Research led by University College London (UCL) and the University of Leeds, with support from a Cancer Research UK/Bupa Foundation Innovation Award, has revealed widespread public belief in “mythical causes” of cancer.

According to a survey of 1,330 people in England, more than 40 percent wrongly cited stress (43 percent) and food additives (42 percent) as causing the disease.

Thirty-five percent incorrectly believed that electromagnetic frequencies increased the risk, while 34 percent identified GM foods, 19 percent microwave ovens and 15 percent drinking from plastic bottles as potential drivers of cancer, despite a lack of good scientific evidence, the researchers note.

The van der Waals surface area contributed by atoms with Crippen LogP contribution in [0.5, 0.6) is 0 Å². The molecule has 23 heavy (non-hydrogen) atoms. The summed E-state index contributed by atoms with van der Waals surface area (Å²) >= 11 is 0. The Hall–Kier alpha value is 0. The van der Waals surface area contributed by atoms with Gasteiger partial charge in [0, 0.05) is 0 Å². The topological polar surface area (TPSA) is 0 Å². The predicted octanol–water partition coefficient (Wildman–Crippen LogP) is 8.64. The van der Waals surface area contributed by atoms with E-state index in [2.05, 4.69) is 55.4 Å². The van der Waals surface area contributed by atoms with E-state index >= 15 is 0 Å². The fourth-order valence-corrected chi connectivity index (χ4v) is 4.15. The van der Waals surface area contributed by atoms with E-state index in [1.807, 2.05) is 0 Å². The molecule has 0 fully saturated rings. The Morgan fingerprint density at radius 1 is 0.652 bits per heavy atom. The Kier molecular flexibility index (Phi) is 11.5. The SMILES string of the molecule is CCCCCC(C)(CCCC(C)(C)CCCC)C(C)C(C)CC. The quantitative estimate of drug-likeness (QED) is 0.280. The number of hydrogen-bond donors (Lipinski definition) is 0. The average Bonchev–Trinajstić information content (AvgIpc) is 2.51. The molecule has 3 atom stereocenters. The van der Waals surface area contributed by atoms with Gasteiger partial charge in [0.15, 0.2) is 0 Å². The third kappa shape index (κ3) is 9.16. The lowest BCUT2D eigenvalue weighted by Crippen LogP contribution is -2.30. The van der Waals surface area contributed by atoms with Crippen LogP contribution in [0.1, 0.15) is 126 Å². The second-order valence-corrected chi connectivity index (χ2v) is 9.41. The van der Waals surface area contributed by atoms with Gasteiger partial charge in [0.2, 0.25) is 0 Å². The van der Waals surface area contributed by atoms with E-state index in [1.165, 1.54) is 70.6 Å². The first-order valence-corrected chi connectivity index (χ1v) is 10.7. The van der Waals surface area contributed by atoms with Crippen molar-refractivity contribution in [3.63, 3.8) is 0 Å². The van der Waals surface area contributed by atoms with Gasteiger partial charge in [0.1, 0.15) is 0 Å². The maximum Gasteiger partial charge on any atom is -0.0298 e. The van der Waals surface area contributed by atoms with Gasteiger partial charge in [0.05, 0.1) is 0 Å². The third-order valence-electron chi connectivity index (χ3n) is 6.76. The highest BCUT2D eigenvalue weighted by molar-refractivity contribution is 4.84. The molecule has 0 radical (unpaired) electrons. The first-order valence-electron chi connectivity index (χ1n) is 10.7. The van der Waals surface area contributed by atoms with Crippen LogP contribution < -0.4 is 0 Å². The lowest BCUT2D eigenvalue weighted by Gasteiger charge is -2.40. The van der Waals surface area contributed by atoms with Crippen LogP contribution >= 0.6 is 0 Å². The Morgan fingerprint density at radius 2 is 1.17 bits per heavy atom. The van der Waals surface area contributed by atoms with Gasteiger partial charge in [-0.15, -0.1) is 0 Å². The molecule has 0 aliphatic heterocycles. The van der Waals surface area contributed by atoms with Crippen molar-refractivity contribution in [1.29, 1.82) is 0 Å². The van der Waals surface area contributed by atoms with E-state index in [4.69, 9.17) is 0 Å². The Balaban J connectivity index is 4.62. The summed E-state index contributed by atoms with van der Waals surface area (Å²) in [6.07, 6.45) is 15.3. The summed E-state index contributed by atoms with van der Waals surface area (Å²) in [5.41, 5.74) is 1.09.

Among proven factors, 88 percent selected smoking and 60 percent chose sunburn as significantly increasing the risk of developing the disease.

“It’s worrying to see so many people endorse risk factors for which there is no convincing evidence,” said Dr Samuel Smith from the University of Leeds, commenting on the findings.

“Compared to past research it appears the number of people believing in unproven causes of cancer has increased since the start of the century which could be a result of changes to how we access news and information through the internet and social media.”

“Around four in 10 cancer cases could be prevented through lifestyle changes so it’s crucial we have the right information to help us separate the wheat from the chaff,” added Cancer Research UK’s Clare Hyde.

“There is no guarantee against getting cancer but by knowing the biggest risk factors we can stack the odds in our favour to help reduce our individual risk of the disease, rather than wasting time worrying about fake news.”